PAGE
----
`The Importance of Counting Carbs If You Have Diabetes
The Basics of Counting Carbs
- Starches (complex carbohydrates) are foods like grains, legumes , and starchy vegetables, such as potatoes or corn.
- Sugars can be natural (like those in fruit and milk) or added (like the sugary syrup in canned fruit).
- Fiber can be found in foods like fruit (especially fruits with edible skin, like apples), vegetables , nuts , legumes, and whole grains .
Planning a Meal by Counting Carbs
- 1 small piece of fruit (4 ounces)
- ½ cup canned or frozen fruit
- 1 slice of bread (1 ounce)
- ½ cup cooked cereal
- ¼ of a large baked potato
- ½ cup ice cream
- 2/3 cup plain fat-free yogurt
- 1 cup milk
- 2 small cookies
Filling Up With Fiber
All Carbs Are Not Created Equal
American Diabetes Association http://www.diabetes.org
Joslin Diabetes Center http://www.joslin.org
Canadian Diabetes Association http://www.diabetes.ca
Public Health Agency of Canada http://www.phac-aspc.gc.ca
Carbohyrdate counting. American Diabetes Association website. Available at: http://www.diabetes.org/food-and-fitness/food/planning-meals/carb-counting . Accessed September 25, 2013.
Carbohydrate counting 101. Joslin Diabetes Center website. Available at: http://www.joslin.org/info/Carbohydrate%5FCounting%5F101.html . Accessed September 25, 2013.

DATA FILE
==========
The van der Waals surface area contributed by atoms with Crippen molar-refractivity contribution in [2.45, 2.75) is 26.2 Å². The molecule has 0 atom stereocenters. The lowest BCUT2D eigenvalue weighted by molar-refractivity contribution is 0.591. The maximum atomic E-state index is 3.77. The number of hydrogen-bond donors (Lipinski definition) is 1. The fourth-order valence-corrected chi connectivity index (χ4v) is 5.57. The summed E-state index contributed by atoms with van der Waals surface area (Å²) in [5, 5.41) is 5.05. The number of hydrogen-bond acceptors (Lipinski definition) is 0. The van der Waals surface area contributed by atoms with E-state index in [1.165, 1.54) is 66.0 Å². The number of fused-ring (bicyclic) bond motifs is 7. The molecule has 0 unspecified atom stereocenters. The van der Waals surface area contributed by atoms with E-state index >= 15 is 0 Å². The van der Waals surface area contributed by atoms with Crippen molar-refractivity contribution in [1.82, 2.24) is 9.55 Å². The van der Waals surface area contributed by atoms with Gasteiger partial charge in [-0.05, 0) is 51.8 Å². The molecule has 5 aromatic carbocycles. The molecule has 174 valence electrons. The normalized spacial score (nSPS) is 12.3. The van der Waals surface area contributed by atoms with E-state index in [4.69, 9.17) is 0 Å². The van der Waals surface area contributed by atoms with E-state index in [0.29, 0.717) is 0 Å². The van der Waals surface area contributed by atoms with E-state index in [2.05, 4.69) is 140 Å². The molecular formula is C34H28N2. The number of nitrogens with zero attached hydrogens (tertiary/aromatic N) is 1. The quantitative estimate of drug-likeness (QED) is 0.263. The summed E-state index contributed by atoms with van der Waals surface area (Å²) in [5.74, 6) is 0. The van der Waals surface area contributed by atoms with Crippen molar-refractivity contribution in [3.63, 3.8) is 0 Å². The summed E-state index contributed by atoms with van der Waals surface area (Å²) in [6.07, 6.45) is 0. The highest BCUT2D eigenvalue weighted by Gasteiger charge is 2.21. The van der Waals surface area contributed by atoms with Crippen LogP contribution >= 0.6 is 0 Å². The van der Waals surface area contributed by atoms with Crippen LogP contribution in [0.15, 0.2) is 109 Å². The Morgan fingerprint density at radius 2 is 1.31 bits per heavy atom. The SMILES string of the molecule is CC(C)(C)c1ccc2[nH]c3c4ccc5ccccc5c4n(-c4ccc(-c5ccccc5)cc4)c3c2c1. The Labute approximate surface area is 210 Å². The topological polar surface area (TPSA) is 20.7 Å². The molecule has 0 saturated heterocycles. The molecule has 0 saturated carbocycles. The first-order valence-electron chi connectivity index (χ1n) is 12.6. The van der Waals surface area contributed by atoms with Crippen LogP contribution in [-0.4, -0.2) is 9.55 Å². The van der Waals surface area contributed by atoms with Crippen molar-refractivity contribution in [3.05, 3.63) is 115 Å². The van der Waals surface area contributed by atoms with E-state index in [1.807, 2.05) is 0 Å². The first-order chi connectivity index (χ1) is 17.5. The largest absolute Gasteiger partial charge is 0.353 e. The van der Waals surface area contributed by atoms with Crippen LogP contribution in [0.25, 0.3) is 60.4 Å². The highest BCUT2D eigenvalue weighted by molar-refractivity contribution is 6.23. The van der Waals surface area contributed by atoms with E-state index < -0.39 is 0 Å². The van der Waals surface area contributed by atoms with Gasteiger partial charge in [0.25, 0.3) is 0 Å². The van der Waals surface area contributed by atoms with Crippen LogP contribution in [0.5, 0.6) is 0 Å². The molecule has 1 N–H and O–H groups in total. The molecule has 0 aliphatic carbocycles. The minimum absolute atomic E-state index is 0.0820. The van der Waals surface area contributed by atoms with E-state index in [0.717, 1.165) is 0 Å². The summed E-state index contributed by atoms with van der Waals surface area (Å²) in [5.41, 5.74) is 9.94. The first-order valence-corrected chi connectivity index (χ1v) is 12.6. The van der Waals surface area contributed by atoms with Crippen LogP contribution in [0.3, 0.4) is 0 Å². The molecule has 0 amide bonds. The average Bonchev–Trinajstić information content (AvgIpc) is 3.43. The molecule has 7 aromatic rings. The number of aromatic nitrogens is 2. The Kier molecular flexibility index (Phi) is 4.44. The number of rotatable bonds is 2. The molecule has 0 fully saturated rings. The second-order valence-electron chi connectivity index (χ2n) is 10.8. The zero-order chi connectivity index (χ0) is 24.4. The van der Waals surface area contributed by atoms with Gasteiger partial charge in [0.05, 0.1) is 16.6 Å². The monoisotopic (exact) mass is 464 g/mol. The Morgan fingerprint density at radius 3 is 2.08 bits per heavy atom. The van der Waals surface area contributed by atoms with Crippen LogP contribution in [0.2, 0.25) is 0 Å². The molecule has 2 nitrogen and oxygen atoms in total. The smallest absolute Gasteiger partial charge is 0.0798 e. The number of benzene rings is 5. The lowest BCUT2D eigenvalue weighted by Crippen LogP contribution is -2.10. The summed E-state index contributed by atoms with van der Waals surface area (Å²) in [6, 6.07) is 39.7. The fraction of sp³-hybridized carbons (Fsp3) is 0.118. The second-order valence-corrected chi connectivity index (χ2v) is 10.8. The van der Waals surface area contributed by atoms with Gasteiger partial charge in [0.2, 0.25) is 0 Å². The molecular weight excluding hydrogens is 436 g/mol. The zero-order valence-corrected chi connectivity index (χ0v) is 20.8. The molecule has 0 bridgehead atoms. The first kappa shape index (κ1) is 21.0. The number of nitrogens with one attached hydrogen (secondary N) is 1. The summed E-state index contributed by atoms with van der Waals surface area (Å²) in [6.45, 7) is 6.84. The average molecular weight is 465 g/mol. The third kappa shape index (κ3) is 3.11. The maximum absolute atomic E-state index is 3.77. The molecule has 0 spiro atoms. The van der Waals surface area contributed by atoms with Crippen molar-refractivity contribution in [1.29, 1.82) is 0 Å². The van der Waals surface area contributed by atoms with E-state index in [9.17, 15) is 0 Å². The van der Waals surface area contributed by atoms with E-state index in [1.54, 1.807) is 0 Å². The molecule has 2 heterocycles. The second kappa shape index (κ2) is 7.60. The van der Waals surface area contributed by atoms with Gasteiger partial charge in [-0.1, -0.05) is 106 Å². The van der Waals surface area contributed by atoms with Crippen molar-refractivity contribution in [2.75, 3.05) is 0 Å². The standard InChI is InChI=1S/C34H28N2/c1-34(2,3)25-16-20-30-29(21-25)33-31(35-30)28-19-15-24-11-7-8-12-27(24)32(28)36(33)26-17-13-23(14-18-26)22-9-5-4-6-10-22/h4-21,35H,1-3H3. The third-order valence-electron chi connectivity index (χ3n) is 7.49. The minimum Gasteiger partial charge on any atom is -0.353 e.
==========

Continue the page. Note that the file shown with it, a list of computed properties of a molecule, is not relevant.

Carbohydrates. American Diabetes Association website. Available at: http://www.diabetes.org/food-and-fitness/food/what-can-i-eat/carbohydrates.html . Accessed September 25, 2013.
Dietary considerations for patients with type 2 diabetes. EBSCO DynaMed website. Available at: http://www.ebscohost.com/dynamed.ebscohost.com/about/about-us . Updated April 10, 2013. Accessed September 25, 2013.
Dietary guidelines for Americans 2010. US Department of Agriculture and US Department of Health and Human Services. Available at: http://www.health.gov/dietaryguidelines/dga2010/DietaryGuidelines2010.pdf . Accessed September 25, 2013.
- Reviewer: Michael Woods, MD
- Review Date: 09/2013 -
- Update Date: 09/25/2013 -
This content is reviewed regularly and is updated when new and relevant evidence is made available. This information is neither intended nor implied to be a substitute for professional medical advice. Always seek the advice of your physician or other qualified health provider prior to starting any new treatment or with questions regarding a medical condition.
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